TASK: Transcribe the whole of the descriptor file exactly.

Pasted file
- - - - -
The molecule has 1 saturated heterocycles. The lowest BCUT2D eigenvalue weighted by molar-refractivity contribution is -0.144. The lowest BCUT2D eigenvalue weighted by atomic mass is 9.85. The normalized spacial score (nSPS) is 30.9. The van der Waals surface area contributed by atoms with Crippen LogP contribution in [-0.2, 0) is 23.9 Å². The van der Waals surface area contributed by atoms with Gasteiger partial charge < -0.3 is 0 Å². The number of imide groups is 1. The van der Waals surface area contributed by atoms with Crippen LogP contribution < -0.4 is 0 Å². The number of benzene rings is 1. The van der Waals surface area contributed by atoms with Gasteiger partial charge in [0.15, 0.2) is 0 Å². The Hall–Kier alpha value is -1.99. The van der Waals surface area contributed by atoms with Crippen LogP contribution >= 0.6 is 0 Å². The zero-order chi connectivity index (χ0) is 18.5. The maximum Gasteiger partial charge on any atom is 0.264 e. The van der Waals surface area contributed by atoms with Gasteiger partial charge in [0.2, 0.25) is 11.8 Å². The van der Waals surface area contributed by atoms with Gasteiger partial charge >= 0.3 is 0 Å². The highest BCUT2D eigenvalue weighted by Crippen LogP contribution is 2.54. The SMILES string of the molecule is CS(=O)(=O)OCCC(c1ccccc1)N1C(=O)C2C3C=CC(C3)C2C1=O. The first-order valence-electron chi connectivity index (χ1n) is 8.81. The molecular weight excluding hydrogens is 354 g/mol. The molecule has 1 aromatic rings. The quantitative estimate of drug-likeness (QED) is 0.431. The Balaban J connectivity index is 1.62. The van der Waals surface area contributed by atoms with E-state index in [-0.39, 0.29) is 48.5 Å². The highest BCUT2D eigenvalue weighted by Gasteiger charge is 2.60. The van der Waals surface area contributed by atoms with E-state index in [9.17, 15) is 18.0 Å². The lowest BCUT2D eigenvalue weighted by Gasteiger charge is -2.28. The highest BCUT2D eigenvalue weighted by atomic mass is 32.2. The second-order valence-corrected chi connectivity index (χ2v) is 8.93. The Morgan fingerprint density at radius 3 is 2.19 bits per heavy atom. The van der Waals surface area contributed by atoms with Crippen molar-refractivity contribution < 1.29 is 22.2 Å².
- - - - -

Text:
The molecule has 1 saturated heterocycles. The lowest BCUT2D eigenvalue weighted by molar-refractivity contribution is -0.144. The lowest BCUT2D eigenvalue weighted by atomic mass is 9.85. The normalized spacial score (nSPS) is 30.9. The van der Waals surface area contributed by atoms with Crippen LogP contribution in [-0.2, 0) is 23.9 Å². The van der Waals surface area contributed by atoms with Gasteiger partial charge < -0.3 is 0 Å². The number of imide groups is 1. The van der Waals surface area contributed by atoms with Crippen LogP contribution < -0.4 is 0 Å². The number of benzene rings is 1. The van der Waals surface area contributed by atoms with Gasteiger partial charge in [0.15, 0.2) is 0 Å². The Hall–Kier alpha value is -1.99. The van der Waals surface area contributed by atoms with Crippen LogP contribution >= 0.6 is 0 Å². The zero-order chi connectivity index (χ0) is 18.5. The maximum Gasteiger partial charge on any atom is 0.264 e. The van der Waals surface area contributed by atoms with Gasteiger partial charge in [0.2, 0.25) is 11.8 Å². The van der Waals surface area contributed by atoms with Gasteiger partial charge >= 0.3 is 0 Å². The highest BCUT2D eigenvalue weighted by Crippen LogP contribution is 2.54. The SMILES string of the molecule is CS(=O)(=O)OCCC(c1ccccc1)N1C(=O)C2C3C=CC(C3)C2C1=O. The first-order valence-electron chi connectivity index (χ1n) is 8.81. The molecular weight excluding hydrogens is 354 g/mol. The molecule has 1 aromatic rings. The quantitative estimate of drug-likeness (QED) is 0.431. The Balaban J connectivity index is 1.62. The van der Waals surface area contributed by atoms with E-state index in [-0.39, 0.29) is 48.5 Å². The highest BCUT2D eigenvalue weighted by Gasteiger charge is 2.60. The van der Waals surface area contributed by atoms with E-state index in [9.17, 15) is 18.0 Å². The lowest BCUT2D eigenvalue weighted by Gasteiger charge is -2.28. The highest BCUT2D eigenvalue weighted by atomic mass is 32.2. The second-order valence-corrected chi connectivity index (χ2v) is 8.93. The Morgan fingerprint density at radius 3 is 2.19 bits per heavy atom. The van der Waals surface area contributed by atoms with Crippen molar-refractivity contribution < 1.29 is 22.2 Å².